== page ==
In an article for the website Financial Review, Bryan Ashenden discusses whether SMSF is the right vehicle for small-business owners. Ashenden commits along the line that small business owners having their own name on their business property should get their business registered in the name of their Super fund. It is notable that this is only permissible for commercial properties.
Transferring ownership to your SMSF
If you consider experts and get the property transferred ethically and smartly, you can also save a great deal in way of capital gains tax. If you go for it post July 1, the benefits can be greater as CGT may just be reduced from this period onwards.
After your property is owned by your SMSF, you can get into a lease agreement with it so that you can rent it out. This needs to be done within the commercial premise and respecting the arm’s length transactions. The rent will only be chargeable at 15%.
Tax rebates for assets below the $20,000
Another incentive for small-business owners is that for all the assets bought till an upper ceiling of $20,000, they can claim a rebate. This shall be in place till June 30, 2017. The good point is that the government is willing to be flexible with their dates so that small-business owners get enough time to restructure their business. For instance, despite getting your SMSF run by experts, you will still be responsible if it breaches any compliance regulations. However, the government is willing to be lenient till the time you get a hang of things.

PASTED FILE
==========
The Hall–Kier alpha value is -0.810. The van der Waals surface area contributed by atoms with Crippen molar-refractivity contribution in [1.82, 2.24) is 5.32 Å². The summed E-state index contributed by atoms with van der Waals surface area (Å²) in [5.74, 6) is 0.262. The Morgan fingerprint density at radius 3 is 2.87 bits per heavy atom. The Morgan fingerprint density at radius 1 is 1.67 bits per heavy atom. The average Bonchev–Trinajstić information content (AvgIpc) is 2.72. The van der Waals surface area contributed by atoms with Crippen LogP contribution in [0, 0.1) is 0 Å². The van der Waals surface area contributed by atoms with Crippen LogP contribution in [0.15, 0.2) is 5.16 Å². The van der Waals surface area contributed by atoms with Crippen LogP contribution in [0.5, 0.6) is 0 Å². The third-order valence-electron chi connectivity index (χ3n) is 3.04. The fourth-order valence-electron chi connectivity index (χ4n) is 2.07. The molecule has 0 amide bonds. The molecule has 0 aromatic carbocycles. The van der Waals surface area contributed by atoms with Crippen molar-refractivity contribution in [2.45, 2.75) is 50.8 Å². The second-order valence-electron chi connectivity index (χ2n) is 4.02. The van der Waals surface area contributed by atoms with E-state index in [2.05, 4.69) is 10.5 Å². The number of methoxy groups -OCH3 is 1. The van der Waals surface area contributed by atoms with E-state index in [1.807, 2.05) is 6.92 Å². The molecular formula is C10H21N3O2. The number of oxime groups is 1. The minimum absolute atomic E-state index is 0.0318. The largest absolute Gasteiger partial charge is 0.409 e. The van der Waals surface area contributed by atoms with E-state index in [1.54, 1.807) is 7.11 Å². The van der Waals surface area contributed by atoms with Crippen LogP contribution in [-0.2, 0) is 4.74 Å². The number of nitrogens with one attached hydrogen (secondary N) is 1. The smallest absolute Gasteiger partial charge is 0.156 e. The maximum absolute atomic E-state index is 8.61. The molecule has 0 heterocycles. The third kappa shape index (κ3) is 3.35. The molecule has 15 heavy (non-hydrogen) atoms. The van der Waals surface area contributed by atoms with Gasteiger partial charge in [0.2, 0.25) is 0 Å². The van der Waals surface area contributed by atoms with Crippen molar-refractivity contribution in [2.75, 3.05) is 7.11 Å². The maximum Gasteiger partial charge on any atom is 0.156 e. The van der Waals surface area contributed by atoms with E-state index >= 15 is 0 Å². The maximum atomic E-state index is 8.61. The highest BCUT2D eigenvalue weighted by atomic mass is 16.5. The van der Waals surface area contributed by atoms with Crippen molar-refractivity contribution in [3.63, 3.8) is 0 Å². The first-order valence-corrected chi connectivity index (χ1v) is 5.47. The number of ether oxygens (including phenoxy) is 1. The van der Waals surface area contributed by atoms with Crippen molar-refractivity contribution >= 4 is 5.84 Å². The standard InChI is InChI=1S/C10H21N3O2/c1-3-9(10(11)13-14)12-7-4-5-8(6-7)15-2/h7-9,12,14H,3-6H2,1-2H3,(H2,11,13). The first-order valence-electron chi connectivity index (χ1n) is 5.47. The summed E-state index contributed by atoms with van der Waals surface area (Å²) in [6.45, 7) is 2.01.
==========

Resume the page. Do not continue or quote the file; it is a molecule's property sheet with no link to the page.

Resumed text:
Vehicle of retirement
For small traders working within a meagre financial compass, their business is also often their vehicle of retirement. In such cases, it is important to acknowledge that their dilemma whether to make voluntary contributions to their Super and earn tax deductions through it or deflect their money elsewhere is valid.
You can read the original article here.
Government is working overtime to give small-business owners a reason to cheer. They can very well get into the SMSF game. Already, the White Paper review due late this year may clearly establish that the Super sector is biased towards the rich. Their recommendation may make things even better for small business owners.
For now, it may suffice that the running costs for SMSF have come down ($700 is still good) and because they are nearly 1% of the fund value, today, you can open an SMSF for as less as $70,000.